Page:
San Diego Law Review

Document Type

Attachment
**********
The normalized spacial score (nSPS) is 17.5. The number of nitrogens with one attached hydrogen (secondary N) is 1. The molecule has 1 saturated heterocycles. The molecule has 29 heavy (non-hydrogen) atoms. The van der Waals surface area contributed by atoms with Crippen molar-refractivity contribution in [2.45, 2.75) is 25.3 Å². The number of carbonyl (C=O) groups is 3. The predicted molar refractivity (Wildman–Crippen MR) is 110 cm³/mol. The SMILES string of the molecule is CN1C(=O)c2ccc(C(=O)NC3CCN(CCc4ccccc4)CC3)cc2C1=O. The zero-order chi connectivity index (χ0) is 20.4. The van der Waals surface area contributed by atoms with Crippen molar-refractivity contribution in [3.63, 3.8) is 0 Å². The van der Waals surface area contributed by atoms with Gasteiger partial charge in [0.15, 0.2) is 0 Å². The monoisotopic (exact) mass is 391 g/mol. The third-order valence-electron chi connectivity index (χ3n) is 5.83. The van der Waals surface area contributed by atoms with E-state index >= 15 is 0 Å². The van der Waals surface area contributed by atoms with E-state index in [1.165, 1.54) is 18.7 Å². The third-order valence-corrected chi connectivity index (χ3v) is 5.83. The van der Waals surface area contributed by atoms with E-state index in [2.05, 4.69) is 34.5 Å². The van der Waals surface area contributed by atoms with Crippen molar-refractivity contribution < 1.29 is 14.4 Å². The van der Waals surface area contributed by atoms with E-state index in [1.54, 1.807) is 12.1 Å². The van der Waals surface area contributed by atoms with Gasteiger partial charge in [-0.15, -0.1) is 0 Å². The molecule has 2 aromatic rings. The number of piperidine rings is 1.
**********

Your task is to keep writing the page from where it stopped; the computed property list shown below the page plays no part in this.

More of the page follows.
The exponential rise of mutual funds designed to track stock indices has been one of the drivers behind the re-concentration of ownership of listed companies in the United States. Because of the high concentration of the passive index funds industry, the three leading passive fund managers—BlackRock, Vanguard, and State Street—make up an increasingly important component of the shareholder base of listed companies. In spite of this however, it remains questionable whether they are actually interested in playing an active role in the corporate governance of investee companies. In fact, although passive investors are, by definition, focused on the long term and, as such, should naturally be incentivized to monitor investee companies to improve their performance, passive fund managers generally adhere to a low-cost approach to voting and engagement to keep their fees low. Against this background, this Article provides an in-depth analysis of available evidence concerning the corporate governance role of passive investing and, taking the current EU institutional investor-driven corporate governance strategy as a reference, demonstrates the shortcomings of the regulatory approaches to institutional shareholder engagement focused mainly on short-termism. This Article therefore argues that, to promote more effective passive investor engagement, lawmakers, regulators, and corporate governance professionals should tackle cost-related issues more effectively. Moreover, pursuing this line of thought, it outlines an analytical framework of potential regulatory strategies aimed at reducing engagement-related costs to encourage passive index fund managers and, more generally, nonactivist institutional investors to play a more effective oversight role over investee companies.